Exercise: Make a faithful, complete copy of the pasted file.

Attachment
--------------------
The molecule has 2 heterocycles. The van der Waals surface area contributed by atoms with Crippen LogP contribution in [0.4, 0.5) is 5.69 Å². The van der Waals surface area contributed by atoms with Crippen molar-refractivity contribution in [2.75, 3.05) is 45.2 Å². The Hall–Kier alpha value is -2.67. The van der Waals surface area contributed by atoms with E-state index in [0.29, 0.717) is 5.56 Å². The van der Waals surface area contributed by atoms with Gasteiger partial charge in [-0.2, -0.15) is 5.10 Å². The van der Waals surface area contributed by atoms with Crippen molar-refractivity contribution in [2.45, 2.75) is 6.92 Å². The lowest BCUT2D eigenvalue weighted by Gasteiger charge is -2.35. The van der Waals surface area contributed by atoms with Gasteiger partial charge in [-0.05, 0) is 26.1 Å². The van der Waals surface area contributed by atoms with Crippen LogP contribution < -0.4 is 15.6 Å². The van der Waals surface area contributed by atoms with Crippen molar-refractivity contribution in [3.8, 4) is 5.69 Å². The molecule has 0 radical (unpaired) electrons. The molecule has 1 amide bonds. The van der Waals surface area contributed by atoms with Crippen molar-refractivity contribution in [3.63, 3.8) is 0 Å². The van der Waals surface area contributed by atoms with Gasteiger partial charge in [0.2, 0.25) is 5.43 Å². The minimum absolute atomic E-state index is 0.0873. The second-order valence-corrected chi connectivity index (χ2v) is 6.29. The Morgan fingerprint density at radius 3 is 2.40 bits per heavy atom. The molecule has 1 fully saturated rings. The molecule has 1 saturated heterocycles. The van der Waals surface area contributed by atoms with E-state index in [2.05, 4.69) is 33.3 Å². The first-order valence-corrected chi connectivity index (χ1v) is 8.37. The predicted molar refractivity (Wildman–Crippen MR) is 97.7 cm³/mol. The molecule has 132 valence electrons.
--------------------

The molecule has 2 heterocycles. The van der Waals surface area contributed by atoms with Crippen LogP contribution in [0.4, 0.5) is 5.69 Å². The van der Waals surface area contributed by atoms with Crippen molar-refractivity contribution in [2.75, 3.05) is 45.2 Å². The Hall–Kier alpha value is -2.67. The van der Waals surface area contributed by atoms with E-state index in [0.29, 0.717) is 5.56 Å². The van der Waals surface area contributed by atoms with Gasteiger partial charge in [-0.2, -0.15) is 5.10 Å². The van der Waals surface area contributed by atoms with Crippen molar-refractivity contribution in [2.45, 2.75) is 6.92 Å². The lowest BCUT2D eigenvalue weighted by Gasteiger charge is -2.35. The van der Waals surface area contributed by atoms with Gasteiger partial charge in [-0.05, 0) is 26.1 Å². The van der Waals surface area contributed by atoms with Crippen LogP contribution < -0.4 is 15.6 Å². The van der Waals surface area contributed by atoms with Crippen molar-refractivity contribution in [3.8, 4) is 5.69 Å². The molecule has 0 radical (unpaired) electrons. The molecule has 1 amide bonds. The van der Waals surface area contributed by atoms with Crippen molar-refractivity contribution in [3.63, 3.8) is 0 Å². The van der Waals surface area contributed by atoms with Gasteiger partial charge in [0.2, 0.25) is 5.43 Å². The minimum absolute atomic E-state index is 0.0873. The second-order valence-corrected chi connectivity index (χ2v) is 6.29. The Morgan fingerprint density at radius 3 is 2.40 bits per heavy atom. The molecule has 1 fully saturated rings. The molecule has 1 saturated heterocycles. The van der Waals surface area contributed by atoms with E-state index in [2.05, 4.69) is 33.3 Å². The first-order valence-corrected chi connectivity index (χ1v) is 8.37. The predicted molar refractivity (Wildman–Crippen MR) is 97.7 cm³/mol. The molecule has 132 valence electrons.